St. Jude Medical (STJ): Heart Device Failure Linked to Two Deaths
Shares of St. Jude Medical, Inc. (STJ) were trading down $2.43 (-3%) to $78.85 per share in Tuesday’s premarket after the company issued a warning early this morning that some of its heart devices were at risk of premature battery depletion, which was linked to two deaths.
This likely won't spiral out of controlMinnesota based St. Jude Medical Inc. was founded in 1976 to develop bi-leaflet artificial heart valves originally devised at the University of Minnesota in 1972.
The company has since become a major transnational medical device company with more than 20 main manufacturing and operations facilities worldwide, marketing its products in over 100 countries in the Americas, Europe and Asia.
The company received a $25 billion bid from Abbott Laboratories (ABT) in April.
The warning by St. Jude, which was released earlier today, said that some of the company’s implanted heart devices carried a risk of early battery depletion, which was linked to two patient deaths and may require the replacement of some of the devices.
The letter noted that this type of problem with the lithium batteries that run the devices was rare and could be detected by patients with battery monitoring tools from their homes.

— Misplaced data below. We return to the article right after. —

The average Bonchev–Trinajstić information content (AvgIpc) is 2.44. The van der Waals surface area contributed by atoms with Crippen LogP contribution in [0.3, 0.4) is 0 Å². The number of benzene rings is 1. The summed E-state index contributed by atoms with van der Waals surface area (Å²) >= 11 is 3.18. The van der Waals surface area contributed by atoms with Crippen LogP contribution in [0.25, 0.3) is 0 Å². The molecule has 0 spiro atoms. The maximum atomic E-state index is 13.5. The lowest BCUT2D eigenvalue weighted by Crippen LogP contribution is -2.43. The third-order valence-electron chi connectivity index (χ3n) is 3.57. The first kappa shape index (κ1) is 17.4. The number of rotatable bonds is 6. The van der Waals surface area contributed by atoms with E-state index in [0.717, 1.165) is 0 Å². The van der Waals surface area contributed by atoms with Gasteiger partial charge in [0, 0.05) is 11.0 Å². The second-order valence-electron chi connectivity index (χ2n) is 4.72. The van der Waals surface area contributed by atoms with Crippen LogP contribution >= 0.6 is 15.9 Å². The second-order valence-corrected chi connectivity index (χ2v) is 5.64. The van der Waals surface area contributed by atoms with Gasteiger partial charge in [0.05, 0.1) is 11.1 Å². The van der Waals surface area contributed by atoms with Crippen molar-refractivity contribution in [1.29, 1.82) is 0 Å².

St. Jude said that from 400,000 devices manufactured through May of last year, the company had found 841 implanted cardioverter defibrillators that had lithium clusters which form after the device sends electricity to the heart.
Still, St. Jude is doing damage controlIn a letter to physicians, St. Jude Vice President of Quality Control Jeff Fecho stated that, “There have been two deaths that have been associated with the loss of defibrillation therapy as a result of premature battery depletion."
The company’s Chief Medical Officer Mark Carlson said in a statement that, “We encourage any patient with questions about their medical device to contact their doctor,” He added that, “While this risk is very small, we have provided doctors with information so that they can discuss the most appropriate course of action for each individual patient”.
St. Jude advised physicians to immediately replace the devices with damaged batteries, but warned against replacing devices which were operating normally due to the potential complications associated with those procedures.
The company launched a website today as a result of the battery issue, where patients could find out which devices were affected.
The news was first disseminated late Monday by short selling firm Muddy Waters that tweeted a copy of the advisory directed at physicians on the issue. St. Jude has denied allegations by Muddy Waters and research firm MedSec Holding Inc. which are currently under investigation for the claims by the U.S. Food and Drug Administration.
St. Jude denied the allegations and is suing both companies, alleging they disseminated the information to influence the company’s stock price.
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